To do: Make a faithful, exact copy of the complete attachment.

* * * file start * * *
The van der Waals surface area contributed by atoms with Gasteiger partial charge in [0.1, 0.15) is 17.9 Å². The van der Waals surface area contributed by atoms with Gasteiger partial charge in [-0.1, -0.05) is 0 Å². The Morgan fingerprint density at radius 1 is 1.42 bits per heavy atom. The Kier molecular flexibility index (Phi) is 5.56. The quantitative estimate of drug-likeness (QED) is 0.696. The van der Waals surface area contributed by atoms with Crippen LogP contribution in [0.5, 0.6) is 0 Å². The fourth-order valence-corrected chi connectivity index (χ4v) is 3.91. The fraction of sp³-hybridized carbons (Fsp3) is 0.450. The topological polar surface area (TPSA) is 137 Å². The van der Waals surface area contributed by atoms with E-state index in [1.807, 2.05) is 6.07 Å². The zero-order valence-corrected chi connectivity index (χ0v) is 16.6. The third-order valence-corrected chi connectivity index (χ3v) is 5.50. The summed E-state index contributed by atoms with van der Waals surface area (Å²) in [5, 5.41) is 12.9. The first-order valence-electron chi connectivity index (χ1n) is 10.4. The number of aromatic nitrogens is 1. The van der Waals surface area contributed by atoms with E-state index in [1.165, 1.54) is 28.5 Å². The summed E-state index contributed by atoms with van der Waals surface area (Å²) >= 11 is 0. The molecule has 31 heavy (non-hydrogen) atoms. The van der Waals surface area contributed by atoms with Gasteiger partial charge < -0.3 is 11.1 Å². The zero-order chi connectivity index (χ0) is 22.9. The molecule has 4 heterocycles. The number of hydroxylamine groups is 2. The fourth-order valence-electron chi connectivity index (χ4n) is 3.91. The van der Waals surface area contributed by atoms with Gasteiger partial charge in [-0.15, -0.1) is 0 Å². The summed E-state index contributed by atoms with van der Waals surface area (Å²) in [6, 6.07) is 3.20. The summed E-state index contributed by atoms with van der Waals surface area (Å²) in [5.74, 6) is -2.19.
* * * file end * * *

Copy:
The van der Waals surface area contributed by atoms with Gasteiger partial charge in [0.1, 0.15) is 17.9 Å². The van der Waals surface area contributed by atoms with Gasteiger partial charge in [-0.1, -0.05) is 0 Å². The Morgan fingerprint density at radius 1 is 1.42 bits per heavy atom. The Kier molecular flexibility index (Phi) is 5.56. The quantitative estimate of drug-likeness (QED) is 0.696. The van der Waals surface area contributed by atoms with Crippen LogP contribution in [0.5, 0.6) is 0 Å². The fourth-order valence-corrected chi connectivity index (χ4v) is 3.91. The fraction of sp³-hybridized carbons (Fsp3) is 0.450. The topological polar surface area (TPSA) is 137 Å². The van der Waals surface area contributed by atoms with E-state index in [1.807, 2.05) is 6.07 Å². The zero-order valence-corrected chi connectivity index (χ0v) is 16.6. The third-order valence-corrected chi connectivity index (χ3v) is 5.50. The summed E-state index contributed by atoms with van der Waals surface area (Å²) in [5, 5.41) is 12.9. The first-order valence-electron chi connectivity index (χ1n) is 10.4. The number of aromatic nitrogens is 1. The van der Waals surface area contributed by atoms with E-state index in [1.165, 1.54) is 28.5 Å². The summed E-state index contributed by atoms with van der Waals surface area (Å²) >= 11 is 0. The molecule has 31 heavy (non-hydrogen) atoms. The van der Waals surface area contributed by atoms with Gasteiger partial charge < -0.3 is 11.1 Å². The zero-order chi connectivity index (χ0) is 22.9. The molecule has 4 heterocycles. The number of hydroxylamine groups is 2. The fourth-order valence-electron chi connectivity index (χ4n) is 3.91. The van der Waals surface area contributed by atoms with Gasteiger partial charge in [-0.15, -0.1) is 0 Å². The summed E-state index contributed by atoms with van der Waals surface area (Å²) in [6, 6.07) is 3.20. The summed E-state index contributed by atoms with van der Waals surface area (Å²) in [5.74, 6) is -2.19.